Last week we discussed the creation of the VALORANT’s weapons; this week we continue the same theme as Riot Games is providing us with a new VALOTANT Dev post about the craft of weapons skins and how they came up with the ideas. Game Producer Preeti Khanolkar and Art Lead Sean “Orinam” Marino talk about the cosmetics in the game and the rules they set for themselves while making them. Firstly, all skins had to be immersive only in the first person, which means audio, animations, model, visuals etc. while for other players, it’s only the model. Secondly and most importantly - skins cannot be pay-to-win in any way.
Before coming up with ideas of skins, Riot Games asked themselves a question “Who’s this for?” and to answer it, they made surveys and got a lot of feedback from players, to know what direction they needed to go with. After gathering a lot of information they started to form first ideas. And there were many. They covered a whiteboard with over 130-sticky notes for every skin, to make sure, they won’t drift away too much from the original concept and to keep the best of it, they kept asking questions like “Yes, and?”.
Every skin had a small team behind it and each of them started to compete with each other. They wanted to make sure that a team would fight for their ideas and prove that it’s better than others. After some time, they noticed that by asking a few questions, they are able to find a path that guides them to the best results. These questions are:
After getting a solid idea, it was time to make it a reality. They let concept artists go wild with the base they prepared and after making sure it’s still doable and fits their imagination, they began to make early 3D models. These had to fit strict gameplay constraints and players had to be able to tell what weapon that is, even if it is just lying on the ground. Animations had to be unique while still making sure that for players, it will feel about the same. Reload animations couldn’t take more interface space, firing couldn’t be slower and sound still had to be recognizable. The main goal was to make sure that none of the skins will feel like a pay-to-win gadget, while still making us, players, feel amazing, without being too distracted by them. If bullet tracers are going to look different, it has to be only for the person using a weapon, not for others, because skins can’t give any advantages at all. Strict rules also applied to audio. They wanted to make sure you won’t get confused by a new sound cue, that you never heard before while for example, you are focused on fighting 1vs1 for that match point. To overcome this, when you are using a skin, enemies’ sound cues like reloading, abilities, or just movement will never be drowned by skin’s audio. VALORANT’s team made sure that whenever there is a more important sound cue than your skin audio, this important sound will be louder.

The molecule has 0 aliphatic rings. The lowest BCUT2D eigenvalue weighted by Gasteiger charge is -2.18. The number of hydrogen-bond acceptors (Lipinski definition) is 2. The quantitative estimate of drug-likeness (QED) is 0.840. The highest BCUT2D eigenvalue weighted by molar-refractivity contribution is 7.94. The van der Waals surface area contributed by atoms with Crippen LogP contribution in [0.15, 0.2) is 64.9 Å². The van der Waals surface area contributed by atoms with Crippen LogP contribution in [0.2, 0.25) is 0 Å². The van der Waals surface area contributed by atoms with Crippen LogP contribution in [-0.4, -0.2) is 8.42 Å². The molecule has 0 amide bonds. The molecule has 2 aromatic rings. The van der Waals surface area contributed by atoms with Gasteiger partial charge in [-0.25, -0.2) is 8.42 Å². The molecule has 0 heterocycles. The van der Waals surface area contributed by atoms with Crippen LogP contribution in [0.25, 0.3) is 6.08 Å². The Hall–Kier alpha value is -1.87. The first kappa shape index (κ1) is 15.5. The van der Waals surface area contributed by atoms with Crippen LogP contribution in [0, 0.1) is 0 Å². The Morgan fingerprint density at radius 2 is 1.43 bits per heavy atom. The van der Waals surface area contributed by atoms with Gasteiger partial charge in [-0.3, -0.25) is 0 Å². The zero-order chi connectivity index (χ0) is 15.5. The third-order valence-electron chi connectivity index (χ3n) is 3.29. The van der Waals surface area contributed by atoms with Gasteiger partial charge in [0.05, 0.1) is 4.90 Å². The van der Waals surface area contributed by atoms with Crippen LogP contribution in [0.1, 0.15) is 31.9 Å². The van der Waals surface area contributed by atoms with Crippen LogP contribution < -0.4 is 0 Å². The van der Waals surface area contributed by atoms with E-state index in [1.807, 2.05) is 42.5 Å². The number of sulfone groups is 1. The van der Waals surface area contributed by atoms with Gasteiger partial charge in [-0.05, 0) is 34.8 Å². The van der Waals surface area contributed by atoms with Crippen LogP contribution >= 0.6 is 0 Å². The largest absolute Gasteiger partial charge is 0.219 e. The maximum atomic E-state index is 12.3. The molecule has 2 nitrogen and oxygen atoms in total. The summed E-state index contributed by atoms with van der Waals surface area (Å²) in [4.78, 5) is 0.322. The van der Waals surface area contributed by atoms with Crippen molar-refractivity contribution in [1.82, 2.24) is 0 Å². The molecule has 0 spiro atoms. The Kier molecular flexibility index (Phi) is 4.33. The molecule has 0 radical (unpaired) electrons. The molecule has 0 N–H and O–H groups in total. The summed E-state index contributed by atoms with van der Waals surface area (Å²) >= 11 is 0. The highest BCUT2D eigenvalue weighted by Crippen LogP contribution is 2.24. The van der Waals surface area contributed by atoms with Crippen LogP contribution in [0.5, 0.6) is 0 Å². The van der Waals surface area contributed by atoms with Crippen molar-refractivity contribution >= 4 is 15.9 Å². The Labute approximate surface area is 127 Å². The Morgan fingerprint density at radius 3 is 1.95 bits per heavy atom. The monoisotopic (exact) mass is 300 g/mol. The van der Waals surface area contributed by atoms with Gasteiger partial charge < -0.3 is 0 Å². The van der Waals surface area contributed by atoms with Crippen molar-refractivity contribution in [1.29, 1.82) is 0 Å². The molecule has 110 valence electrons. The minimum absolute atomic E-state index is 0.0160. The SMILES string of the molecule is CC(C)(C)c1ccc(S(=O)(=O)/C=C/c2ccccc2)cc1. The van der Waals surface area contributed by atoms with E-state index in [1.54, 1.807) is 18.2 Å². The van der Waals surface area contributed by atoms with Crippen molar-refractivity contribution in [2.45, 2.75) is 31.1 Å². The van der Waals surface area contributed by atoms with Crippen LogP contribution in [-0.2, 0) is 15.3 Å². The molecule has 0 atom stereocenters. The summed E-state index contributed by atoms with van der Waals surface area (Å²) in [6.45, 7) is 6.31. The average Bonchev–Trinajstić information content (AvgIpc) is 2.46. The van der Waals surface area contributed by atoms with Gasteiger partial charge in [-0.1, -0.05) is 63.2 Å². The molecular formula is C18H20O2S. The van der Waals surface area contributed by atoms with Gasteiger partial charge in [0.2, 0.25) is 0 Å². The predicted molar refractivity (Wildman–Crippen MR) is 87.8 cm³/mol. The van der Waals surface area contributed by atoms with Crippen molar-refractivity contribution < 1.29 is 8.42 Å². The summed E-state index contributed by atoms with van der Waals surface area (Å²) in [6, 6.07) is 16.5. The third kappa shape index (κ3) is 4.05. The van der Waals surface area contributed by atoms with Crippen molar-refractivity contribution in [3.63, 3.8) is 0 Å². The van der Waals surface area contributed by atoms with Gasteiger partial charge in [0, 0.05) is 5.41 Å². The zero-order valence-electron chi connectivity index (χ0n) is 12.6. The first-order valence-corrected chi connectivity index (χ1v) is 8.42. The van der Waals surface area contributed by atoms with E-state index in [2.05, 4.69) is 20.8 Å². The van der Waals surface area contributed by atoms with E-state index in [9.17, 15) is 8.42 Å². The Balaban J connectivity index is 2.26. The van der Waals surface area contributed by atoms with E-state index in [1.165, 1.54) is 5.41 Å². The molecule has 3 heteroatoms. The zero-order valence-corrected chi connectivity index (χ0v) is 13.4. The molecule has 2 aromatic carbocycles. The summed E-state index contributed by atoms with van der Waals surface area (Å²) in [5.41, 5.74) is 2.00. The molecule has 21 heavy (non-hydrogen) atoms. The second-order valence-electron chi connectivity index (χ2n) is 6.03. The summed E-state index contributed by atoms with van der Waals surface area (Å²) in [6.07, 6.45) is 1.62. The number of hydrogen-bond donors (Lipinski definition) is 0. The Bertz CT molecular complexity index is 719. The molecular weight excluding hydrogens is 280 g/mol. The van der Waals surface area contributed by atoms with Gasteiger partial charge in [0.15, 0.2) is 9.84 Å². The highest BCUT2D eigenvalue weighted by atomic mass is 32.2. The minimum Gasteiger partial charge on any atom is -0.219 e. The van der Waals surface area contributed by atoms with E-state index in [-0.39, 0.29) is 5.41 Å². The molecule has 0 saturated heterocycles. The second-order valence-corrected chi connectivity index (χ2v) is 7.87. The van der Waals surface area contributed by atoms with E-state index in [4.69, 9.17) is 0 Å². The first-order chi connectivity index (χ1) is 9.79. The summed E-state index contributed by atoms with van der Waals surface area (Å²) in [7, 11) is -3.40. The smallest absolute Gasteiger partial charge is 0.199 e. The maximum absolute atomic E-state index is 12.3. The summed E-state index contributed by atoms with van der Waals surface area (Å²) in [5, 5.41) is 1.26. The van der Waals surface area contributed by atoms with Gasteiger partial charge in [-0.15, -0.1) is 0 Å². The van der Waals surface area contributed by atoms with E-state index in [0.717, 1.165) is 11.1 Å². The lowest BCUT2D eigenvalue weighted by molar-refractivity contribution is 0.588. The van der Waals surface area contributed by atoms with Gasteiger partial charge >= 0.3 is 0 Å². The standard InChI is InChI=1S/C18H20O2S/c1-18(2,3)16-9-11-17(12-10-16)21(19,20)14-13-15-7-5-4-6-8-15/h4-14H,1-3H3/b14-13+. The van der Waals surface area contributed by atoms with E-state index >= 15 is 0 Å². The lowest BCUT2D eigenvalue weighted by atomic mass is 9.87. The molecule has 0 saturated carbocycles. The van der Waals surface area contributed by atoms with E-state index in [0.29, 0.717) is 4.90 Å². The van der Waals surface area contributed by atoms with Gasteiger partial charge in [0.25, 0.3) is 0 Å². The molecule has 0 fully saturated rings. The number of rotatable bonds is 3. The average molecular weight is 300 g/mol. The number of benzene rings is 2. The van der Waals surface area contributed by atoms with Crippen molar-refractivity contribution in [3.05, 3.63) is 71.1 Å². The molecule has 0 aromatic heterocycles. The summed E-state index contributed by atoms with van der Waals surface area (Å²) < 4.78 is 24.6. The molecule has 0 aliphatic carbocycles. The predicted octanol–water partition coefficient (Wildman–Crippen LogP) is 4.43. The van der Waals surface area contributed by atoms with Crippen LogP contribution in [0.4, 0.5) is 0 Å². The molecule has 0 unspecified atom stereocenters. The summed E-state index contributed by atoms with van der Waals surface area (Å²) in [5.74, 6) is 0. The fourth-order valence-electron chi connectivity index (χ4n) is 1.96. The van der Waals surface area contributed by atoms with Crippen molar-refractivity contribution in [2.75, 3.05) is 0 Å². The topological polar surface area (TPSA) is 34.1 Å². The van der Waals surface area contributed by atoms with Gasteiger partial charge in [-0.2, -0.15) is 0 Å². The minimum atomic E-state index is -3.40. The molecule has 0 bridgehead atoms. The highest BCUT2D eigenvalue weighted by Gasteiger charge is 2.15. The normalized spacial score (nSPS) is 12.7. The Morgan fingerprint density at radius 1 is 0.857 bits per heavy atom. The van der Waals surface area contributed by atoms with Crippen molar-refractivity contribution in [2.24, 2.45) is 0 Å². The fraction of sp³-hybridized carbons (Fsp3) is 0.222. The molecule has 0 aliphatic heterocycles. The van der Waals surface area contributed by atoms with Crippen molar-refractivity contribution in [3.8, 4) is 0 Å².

When all of these assets were finished, it was time to test them to make sure everything was as it should be. Riot Games created a team called Design Playtests (DPT) that was making two tests every day while checking new features like maps, characters, abilities and our dear skins. DPT testers are huge critics and they made sure that fantasy skins won’t bend the main rules they set up for them. They even shared some DPT testers opinions, so here’s our favorite: “This was so distracting that it made me not want to buy the Phantom all game.”
What do you think about weapon skins in VALORANT? Are you a fan of the Reaver skin series? Or maybe you like iridescence colors more? Like always, let us know in the comments!
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